Roma—day 10 at Musei Vaticani

I signed up for a group tour of the Vatican Museums because it promised a visit to Bramante’s staircase, something not generally open to the public.

The staircase was designed by Bramante and built in 1505 to allow Pope Julius II to get from the streets up to his papal apartments in the Pio Clemente tower by horse or carriage.

The downside of the tour is it started at 7:45 am. The Vatican Museums are a 30 minute walk from the apartment where I was staying.

The Tiber river is rising. When I got here, you could see the lower walkways along the river. Now they are under water.

This tour is described as an extended tour. We started on the terrace next to the Pinacoteca, the picture gallery and did not race through the Pinacoteca. I was able to look at some works I had not had time to appreciate before, like Melozzo da Forli.

And of course I enjoyed the Caravaggio, although Leonardo’s St Jerome was not there. I think it’s probably part of the big Louvre show in Paris.

It was kind of cool going through locked doors to get to the Bramante staircase.

Staircase is the wrong word as it is a ramp.

What I did not appreciate is how open it is. The windows have no glass and looking over the interior side, you can see all the way down. I could not bring myself to get close enough to take a photo of the interior curves. But the design is quite classical with columns starting at the bottom with the Doric order, then Ionic and Corinthian as the ramp ascends. The pitch is fairly steep. Poor horses who had to pull a carriage up this.

At the top, you get some good views of Rome, although, again, I could not stand right next to the openings.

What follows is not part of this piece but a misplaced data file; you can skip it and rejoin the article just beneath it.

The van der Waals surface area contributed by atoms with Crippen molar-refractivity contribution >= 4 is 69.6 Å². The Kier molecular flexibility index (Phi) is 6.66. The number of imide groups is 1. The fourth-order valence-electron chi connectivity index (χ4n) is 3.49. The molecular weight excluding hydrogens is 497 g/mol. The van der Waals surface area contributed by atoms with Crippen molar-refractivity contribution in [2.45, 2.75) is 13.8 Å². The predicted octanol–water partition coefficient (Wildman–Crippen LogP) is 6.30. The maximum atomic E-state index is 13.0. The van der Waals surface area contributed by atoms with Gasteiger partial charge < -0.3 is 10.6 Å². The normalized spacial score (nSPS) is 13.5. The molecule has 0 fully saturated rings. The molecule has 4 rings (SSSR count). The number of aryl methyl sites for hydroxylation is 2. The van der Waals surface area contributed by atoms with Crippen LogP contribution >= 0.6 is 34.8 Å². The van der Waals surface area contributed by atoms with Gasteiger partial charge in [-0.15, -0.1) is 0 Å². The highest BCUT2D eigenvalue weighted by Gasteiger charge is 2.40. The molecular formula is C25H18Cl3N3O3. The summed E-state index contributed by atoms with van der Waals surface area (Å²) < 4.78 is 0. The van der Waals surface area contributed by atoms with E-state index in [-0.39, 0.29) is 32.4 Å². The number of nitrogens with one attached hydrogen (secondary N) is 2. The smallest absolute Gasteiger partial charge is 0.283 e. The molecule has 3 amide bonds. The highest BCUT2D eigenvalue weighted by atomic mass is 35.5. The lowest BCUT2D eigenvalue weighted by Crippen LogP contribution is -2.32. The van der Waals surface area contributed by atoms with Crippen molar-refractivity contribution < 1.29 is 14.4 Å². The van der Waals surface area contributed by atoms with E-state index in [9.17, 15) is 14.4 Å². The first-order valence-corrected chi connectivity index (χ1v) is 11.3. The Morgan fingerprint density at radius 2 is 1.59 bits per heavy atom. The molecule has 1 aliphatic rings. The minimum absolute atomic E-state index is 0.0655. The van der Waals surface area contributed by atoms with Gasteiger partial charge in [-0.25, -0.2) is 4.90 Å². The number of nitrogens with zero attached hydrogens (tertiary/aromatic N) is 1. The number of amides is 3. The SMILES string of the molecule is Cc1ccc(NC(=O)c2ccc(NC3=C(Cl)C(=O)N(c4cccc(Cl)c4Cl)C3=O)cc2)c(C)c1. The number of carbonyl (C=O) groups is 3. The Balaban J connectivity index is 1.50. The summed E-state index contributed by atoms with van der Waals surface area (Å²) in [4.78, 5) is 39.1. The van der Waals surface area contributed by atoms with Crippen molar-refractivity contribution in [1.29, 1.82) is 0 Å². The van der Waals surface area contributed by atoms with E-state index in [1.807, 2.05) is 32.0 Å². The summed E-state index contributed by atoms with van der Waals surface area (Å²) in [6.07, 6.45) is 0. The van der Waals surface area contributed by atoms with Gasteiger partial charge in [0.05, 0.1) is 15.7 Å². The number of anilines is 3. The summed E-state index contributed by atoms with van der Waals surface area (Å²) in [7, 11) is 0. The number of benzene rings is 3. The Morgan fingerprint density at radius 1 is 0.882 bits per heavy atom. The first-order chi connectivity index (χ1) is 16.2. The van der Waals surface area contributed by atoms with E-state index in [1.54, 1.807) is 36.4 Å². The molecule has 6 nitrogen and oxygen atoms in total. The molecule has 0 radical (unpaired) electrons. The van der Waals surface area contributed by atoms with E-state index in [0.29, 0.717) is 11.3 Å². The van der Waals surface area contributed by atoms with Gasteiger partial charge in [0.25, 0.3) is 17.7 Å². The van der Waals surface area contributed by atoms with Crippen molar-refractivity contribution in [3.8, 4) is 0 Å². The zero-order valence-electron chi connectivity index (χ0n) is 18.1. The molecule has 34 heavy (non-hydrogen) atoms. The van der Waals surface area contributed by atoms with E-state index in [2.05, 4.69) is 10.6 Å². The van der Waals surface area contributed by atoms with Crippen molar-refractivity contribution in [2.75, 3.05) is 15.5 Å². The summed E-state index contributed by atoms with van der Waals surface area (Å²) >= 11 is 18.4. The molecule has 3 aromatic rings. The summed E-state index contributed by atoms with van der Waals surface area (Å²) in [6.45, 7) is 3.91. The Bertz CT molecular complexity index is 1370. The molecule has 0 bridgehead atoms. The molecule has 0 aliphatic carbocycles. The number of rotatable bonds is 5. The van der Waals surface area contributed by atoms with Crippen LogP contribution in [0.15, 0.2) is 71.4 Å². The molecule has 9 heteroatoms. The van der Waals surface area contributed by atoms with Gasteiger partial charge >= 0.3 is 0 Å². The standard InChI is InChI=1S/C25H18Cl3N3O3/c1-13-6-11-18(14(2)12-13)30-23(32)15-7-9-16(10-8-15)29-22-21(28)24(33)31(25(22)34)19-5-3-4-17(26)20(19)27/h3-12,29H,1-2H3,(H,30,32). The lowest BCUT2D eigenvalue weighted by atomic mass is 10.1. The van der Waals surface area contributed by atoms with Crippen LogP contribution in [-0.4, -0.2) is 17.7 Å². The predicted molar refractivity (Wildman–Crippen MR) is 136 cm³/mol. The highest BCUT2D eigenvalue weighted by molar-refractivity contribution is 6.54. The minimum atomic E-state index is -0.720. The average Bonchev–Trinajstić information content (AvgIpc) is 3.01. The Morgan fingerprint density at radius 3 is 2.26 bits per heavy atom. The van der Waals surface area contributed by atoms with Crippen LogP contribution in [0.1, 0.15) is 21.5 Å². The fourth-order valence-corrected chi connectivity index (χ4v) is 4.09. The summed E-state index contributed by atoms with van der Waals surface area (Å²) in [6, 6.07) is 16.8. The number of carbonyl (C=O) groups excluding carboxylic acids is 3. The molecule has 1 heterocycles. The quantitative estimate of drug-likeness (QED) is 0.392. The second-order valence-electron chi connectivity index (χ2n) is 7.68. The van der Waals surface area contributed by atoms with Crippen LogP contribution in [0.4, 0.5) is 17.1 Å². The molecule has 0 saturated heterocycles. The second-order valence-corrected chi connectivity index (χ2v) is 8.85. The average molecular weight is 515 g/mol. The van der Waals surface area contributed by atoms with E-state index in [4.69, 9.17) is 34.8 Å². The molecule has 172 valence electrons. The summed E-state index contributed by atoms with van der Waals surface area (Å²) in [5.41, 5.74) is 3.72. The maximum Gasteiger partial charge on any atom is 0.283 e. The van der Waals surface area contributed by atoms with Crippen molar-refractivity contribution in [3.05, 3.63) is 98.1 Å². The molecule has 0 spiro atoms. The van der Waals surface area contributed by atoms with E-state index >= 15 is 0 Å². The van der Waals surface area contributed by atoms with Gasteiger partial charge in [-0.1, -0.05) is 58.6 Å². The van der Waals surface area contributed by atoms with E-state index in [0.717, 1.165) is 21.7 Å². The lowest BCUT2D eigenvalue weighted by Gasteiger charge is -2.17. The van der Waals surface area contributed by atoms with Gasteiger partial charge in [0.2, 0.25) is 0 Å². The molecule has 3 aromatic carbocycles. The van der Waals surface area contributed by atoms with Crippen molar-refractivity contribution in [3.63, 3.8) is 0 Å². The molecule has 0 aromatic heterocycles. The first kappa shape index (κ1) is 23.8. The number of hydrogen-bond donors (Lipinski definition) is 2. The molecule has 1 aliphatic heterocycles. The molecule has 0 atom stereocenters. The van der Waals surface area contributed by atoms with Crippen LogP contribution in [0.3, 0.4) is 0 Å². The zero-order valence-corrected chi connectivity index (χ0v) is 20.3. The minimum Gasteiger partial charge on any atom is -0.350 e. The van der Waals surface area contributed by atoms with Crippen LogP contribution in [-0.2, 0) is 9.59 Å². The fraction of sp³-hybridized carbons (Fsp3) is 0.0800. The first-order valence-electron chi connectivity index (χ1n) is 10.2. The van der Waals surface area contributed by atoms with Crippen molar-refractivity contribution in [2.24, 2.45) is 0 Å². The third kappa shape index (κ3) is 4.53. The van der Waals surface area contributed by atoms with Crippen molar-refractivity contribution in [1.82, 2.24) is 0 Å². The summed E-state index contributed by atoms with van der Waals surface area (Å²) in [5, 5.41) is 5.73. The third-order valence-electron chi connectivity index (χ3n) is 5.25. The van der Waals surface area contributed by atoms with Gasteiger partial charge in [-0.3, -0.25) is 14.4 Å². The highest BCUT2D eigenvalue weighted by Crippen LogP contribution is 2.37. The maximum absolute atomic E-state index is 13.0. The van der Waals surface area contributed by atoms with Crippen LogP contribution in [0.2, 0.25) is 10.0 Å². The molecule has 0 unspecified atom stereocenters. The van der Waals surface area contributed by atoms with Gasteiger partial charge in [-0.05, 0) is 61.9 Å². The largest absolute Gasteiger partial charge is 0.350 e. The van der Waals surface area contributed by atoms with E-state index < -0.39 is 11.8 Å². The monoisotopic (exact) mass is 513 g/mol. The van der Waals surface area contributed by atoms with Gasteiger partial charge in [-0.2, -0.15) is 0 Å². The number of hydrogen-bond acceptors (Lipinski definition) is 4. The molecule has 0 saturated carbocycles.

A new area, for me, was the Etruscan gallery. The Etruscans are a relatively unknown civilization that lived before and during Ancient Roman and Greek times in the area that is now Tuscany, and for which Tuscany is named. Only relatively recent excavations have found their burial sites which have given better ideas about their society.

The initial part of the tour was crowd free, but then we had to join the hoards, even in November.

We took a break from the crowds to look at the Borgia apartment that was decorated by Pinturicchio while everyone else was rushing to the Sistine Chapel.

But like everyone else, we did not linger in the contemporary galleries en route to the Sistine Chapel, although I paused to take a photo of Francis Bacon’s Innocent X.

Still no photos allowed in the Sistine Chapel and there seems to be even more guards there enforcing the rule. After we visited St Peter’s which I haven’t been to since 2014, I think.

Sooo many people I could not get close to Michelangelo’s Pieta

Still couldn’t get close to Bernini’s tomb for Pope Alexander VII.

Nor close to his statue of Constantine.

The tour really was an extended addition. We got into the museums right when it opened at 8 and did not finish until 1:30 although it was scheduled to end at 12:30 but our guide said it was his fault we were running late so did not cut short the visit to St Peter’s.

For a final lunch at a restaurant in Rome, I decided to be a true tourist and go to Piazza Navona so I could look at Bernini and Borromini works while eating. For a while, it poured rain but I was under the awning.

Much to my surprise, the menu included carciofo alla giudia. It’s not in season for the large artichokes but this would do.

Then back to the apartment to start packing as I leave very early in the morning.